When her peers began to say she looked and behaved like a boy, Maria lost her self-esteem.
She recalls that these sentiments came when she was ten years old, but she felt there was nothing she could do about it.
“It disturbed me a lot and I felt there was something wrong with me. I didn’t have friends in school and when I failed my Standard Eight examinations, I decided to quit school,” says Maria, who is now a coach for a women’s football team.
Although she later got married, the relationship did not last.
She later found herself in prison after fighting with a woman at a drinking joint. She was there for a year and three months. While in prison, Maria says she was involved in a same sex relationship.
“At times some women would beg to sleep with me because they said I look like a man,” she said.
When Maria was released, she diverted her attention to sporting activities because she knows society is very judgemental towards people who engage in same sex relationships.
“I don’t have strong feelings for men. It is unfortunate that society treats people like me as outcasts,” she explains.
The 32-year-old says her community sidelines her in development activities because of her sexuality.
“I have not told anyone about my sexuality, not even my relations. But just by looking at me, people draw conclusions. They call me a Satanist and even tell their daughters to stay away from me,” she says.
This is supported by views expressed in a sexual minority column published in the Weekend Nation of May 11, 2013 titled Sex and Gender: Beyond the Binaries, which points out that when society is faced with such cases, it tends to victimise the affected individuals and forces them to conform to the already socially constructed roles.
“The society continues to live in the binary and denial that human sexuality is complex and that in human sexuality, you can have people who are gender non-conforming or gender variant whose gender expression does not conform in some way to society’s traditional binary role expectations,” reads the column in part.
It further explains that human sexuality is complicated and is not only what society has constructed it to be.
Maria says it is high time sexual minority groups began to be accepted as normal people.
“I’m a normal human being. I can contribute to the development of my community and there is no need to treat me like an outcast,” laments Maria.
A gynaecologist at Queen Elizabeth Central Hospital (QECH), Dr Ennet Chipungu, says being transgender is considered partly to be a psychiatric problem or just a personal choice, but there is no medical explanation for the condition..
“In my practice, I have only seen one transgender person who came because of an infection after she had female sexual organs created,” she says.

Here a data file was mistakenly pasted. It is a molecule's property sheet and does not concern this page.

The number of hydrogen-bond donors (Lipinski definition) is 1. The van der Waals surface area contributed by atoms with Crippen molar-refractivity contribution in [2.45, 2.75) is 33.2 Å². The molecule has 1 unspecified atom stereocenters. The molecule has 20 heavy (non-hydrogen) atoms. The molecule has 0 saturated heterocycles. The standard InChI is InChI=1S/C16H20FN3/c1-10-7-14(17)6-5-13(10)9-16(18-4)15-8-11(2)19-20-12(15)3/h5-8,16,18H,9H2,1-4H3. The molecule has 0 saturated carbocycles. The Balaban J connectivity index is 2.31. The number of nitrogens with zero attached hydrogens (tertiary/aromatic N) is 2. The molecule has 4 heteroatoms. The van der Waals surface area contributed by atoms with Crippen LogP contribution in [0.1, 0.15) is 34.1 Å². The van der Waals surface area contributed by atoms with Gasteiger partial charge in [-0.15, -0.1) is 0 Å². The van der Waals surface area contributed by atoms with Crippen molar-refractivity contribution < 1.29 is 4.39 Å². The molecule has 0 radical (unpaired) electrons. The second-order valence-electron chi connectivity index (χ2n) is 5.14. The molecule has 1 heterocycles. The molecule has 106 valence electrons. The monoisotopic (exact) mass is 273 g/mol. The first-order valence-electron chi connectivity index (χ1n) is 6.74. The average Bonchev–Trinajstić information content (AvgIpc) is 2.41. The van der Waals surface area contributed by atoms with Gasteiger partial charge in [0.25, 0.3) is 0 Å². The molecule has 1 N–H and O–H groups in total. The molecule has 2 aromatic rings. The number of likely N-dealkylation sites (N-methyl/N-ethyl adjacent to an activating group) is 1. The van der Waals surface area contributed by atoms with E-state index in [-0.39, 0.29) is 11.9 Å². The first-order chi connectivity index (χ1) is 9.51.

Chipungu, however, says transgenders such as Maria will have a normal male or female child as long as they are not using male hormones in pregnancy.
“They might have a female child with ambiguous genitalia if they take androgens during pregnancy. However sexual orientation is not determined by parent’s sexual orientation or whether they are transgender or not,” she explains.
A clinical psychologist at the College of Medicine, Associate Professor Chiwoza Bandawe says the behaviour of people who are not heterosexuals depends on the way society or families respond to their situation.
Again, Bandawe says most people focus on other aspects of their personality and ignore the psychological aspect.
“It is important for people to understand more about themselves, who they really are. There is also need to go for counselling and be engaged in a social network of people who are of the same calibre,” explains the clinical psychologist.
He adds that sharing how they feel and learning from experiences of people in the same situation plays a role in the emotional build up of a transgender individual.
Mangochi district health research coordinator, Enock Changamire says homophobia on issues of sexual minority groups is rife in Malawi and this is particularly perpetuated by the perception that their sexuality is making them rich.
“People have attributed it to western culture, but the fact that there is a local name ‘mathanyula’ means this practice has been there in the country,” he says, adding that prejudice and discrimination has made sexual minority groups to live a lie.
A traditional leader, who opted for anonymity, explains that same sex relationships started a long time ago when boys would sleep in ‘gowelo’ after undergoing initiation ceremonies.
“They used to have same sex relationships, but it was kept under wraps. Boys would even have same-sex intercourse when they went out to the bush to feed cattle,” says the traditional leader.
Programmes manager for Centre for the Development of People (Cedep), Rodney Chalera, says it is possible for one to be a transgender at the same time a bisexual as is the case with Maria.
“Sexual orientation is the feeling one has about who they are attracted to. A person can be a man and be attracted to fellow men or may be attracted to both males and females,” he says.
Chalera says at the moment it is hard to give statistics of sexual minority groups, however they constitute a small size of the population.
The Centre for Human Rights and Rehabilitation (CHRR) says it has been getting complaints of rights violations from sexual minority groups. CHRR programmes manager Michael Kaiyatsa says some landlords evict their tenants because of their sexual orientation.
“There is need for awareness. People need to realise that sexual minority groups have rights too,” he says.